Words: Robin Jones
The year 2016 was unique in railway history. For it was the first time that Gresley A3 Pacific No. 60103 Flying Scotsman, the world’s most famous locomotive of the 20th century, was running at the same time as its 21st-century counterpart, new-build Peppercorn A1 Pacific No. 60163 Tornado.
Flying Scotsman’s fame was assured when the LNER publicity machine switched into overdrive in 1924, when it appeared at the British Empire Exhibition at Wembley, and again in 1928 when it hauled the first ‘Flying Scotsman’ named train nonstop from London to Edinburgh. And it lifted British engineering and transport technology to new dizzy heights in 1934 when it became the first in the world to be officially clocked at 100mph. And those feats were just for starters.
Since it emerged from Doncaster Works in 1923, Flying Scotsman has captured the imagination of people worldwide. It has become a defining icon of the Golden Age of Steam in the 1930s.
There are those who will say “yes, but what about Mallard and the 126mph world speed record in 1938?” Flying Scotsman never equalled the speed of the legendary A4, but as far as PR was concerned, it had a 14-year head start over No. 4468.
It beggars belief that Flying Scotsman so nearly ended up in a scrapyard in 1963, but for the efforts of businessman enthusiast Alan Pegler who bought it. And 41 years later, the perennial crowd-puller finally ended up where it should have been all along – back in public ownership, in the custody of the National Railway Museum.
Flying Scotsman, badly in need of significant repairs, was withdrawn from service at the end of 2005, and spent more than a decade, its longest period out of action in its illustrious history, being rebuilt.
Here, I recall the lines from American singer-songwriter Don McLean’s 1972 hit song American Pie:
“Oh and while the king (Elvis Presley) was looking down. The jester (Bob Dylan) stole his thorny crown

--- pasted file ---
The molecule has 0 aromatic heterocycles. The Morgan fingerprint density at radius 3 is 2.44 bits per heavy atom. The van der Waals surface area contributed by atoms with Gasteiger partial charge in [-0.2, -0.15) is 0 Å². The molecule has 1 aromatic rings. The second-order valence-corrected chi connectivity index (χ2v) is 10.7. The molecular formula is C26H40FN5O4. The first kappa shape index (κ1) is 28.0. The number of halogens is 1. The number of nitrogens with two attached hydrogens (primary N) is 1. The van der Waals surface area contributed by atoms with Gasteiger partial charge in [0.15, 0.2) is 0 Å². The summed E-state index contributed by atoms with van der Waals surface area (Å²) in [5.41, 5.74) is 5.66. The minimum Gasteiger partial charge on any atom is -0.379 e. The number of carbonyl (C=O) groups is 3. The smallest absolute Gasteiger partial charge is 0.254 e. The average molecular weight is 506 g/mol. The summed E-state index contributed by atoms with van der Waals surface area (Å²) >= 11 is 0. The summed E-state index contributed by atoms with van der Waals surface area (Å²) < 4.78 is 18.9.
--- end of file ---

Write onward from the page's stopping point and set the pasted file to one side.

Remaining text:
The courtroom was adjourned. No verdict was returned.”
While the King of Steam Flying Scotsman encompasses so much that there is to be proud about Britain, during its absence, a jester indeed arose literally out of nowhere, in the form of Tornado.
The saving of Flying Scotsman meant that the all-conquering A3 class did not pass into extinction. Sadly, the same could not be said for another East Coast Main Line classic, the Peppercorn A1, all 49 of which fell victim to the cutter’s torch.
There were those who remembered the class with affection, and decided to do far more than savour wistful memories of glories past. In true ‘back of a beermat’ style, they hatched a plan to build a new one, not just to run it at 25mph on heritage railways, but on the main line, in regular service.
And faced with a mountain range to climb to raise the necessary finance – £3 million – a lack of the steam workshops that regularly turned out locomotives for railway companies and the expertise employed there, and the need to adapt the design to meet the more exacting standards of the main lined network, they succeeded against overwhelming odds. The tenacity, drive and determination, ingenuity and resourcefulness of The A1 Steam.